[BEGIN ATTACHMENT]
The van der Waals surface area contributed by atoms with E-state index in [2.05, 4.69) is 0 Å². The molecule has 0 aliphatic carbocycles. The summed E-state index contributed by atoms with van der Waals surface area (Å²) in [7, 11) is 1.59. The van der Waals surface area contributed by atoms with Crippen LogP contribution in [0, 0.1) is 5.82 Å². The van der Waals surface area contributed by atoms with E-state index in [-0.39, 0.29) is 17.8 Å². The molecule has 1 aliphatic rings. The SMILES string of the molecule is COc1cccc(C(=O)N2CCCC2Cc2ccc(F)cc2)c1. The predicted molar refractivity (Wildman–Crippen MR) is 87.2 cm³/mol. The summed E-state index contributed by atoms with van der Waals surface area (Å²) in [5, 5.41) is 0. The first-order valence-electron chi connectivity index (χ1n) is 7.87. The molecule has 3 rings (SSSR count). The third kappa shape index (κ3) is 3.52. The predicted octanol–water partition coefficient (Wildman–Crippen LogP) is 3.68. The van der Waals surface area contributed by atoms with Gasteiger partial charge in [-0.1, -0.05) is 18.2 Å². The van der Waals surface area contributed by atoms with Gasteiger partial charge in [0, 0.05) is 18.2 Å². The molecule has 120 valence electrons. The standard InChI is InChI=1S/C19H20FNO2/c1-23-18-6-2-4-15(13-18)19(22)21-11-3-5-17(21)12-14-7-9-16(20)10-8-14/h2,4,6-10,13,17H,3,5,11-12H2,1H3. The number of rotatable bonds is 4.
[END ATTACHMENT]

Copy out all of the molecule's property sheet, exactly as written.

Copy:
The van der Waals surface area contributed by atoms with E-state index in [2.05, 4.69) is 0 Å². The molecule has 0 aliphatic carbocycles. The summed E-state index contributed by atoms with van der Waals surface area (Å²) in [7, 11) is 1.59. The van der Waals surface area contributed by atoms with Crippen LogP contribution in [0, 0.1) is 5.82 Å². The van der Waals surface area contributed by atoms with E-state index in [-0.39, 0.29) is 17.8 Å². The molecule has 1 aliphatic rings. The SMILES string of the molecule is COc1cccc(C(=O)N2CCCC2Cc2ccc(F)cc2)c1. The predicted molar refractivity (Wildman–Crippen MR) is 87.2 cm³/mol. The summed E-state index contributed by atoms with van der Waals surface area (Å²) in [5, 5.41) is 0. The first-order valence-electron chi connectivity index (χ1n) is 7.87. The molecule has 3 rings (SSSR count). The third kappa shape index (κ3) is 3.52. The predicted octanol–water partition coefficient (Wildman–Crippen LogP) is 3.68. The van der Waals surface area contributed by atoms with Gasteiger partial charge in [-0.1, -0.05) is 18.2 Å². The van der Waals surface area contributed by atoms with Gasteiger partial charge in [0, 0.05) is 18.2 Å². The molecule has 120 valence electrons. The standard InChI is InChI=1S/C19H20FNO2/c1-23-18-6-2-4-15(13-18)19(22)21-11-3-5-17(21)12-14-7-9-16(20)10-8-14/h2,4,6-10,13,17H,3,5,11-12H2,1H3. The number of rotatable bonds is 4.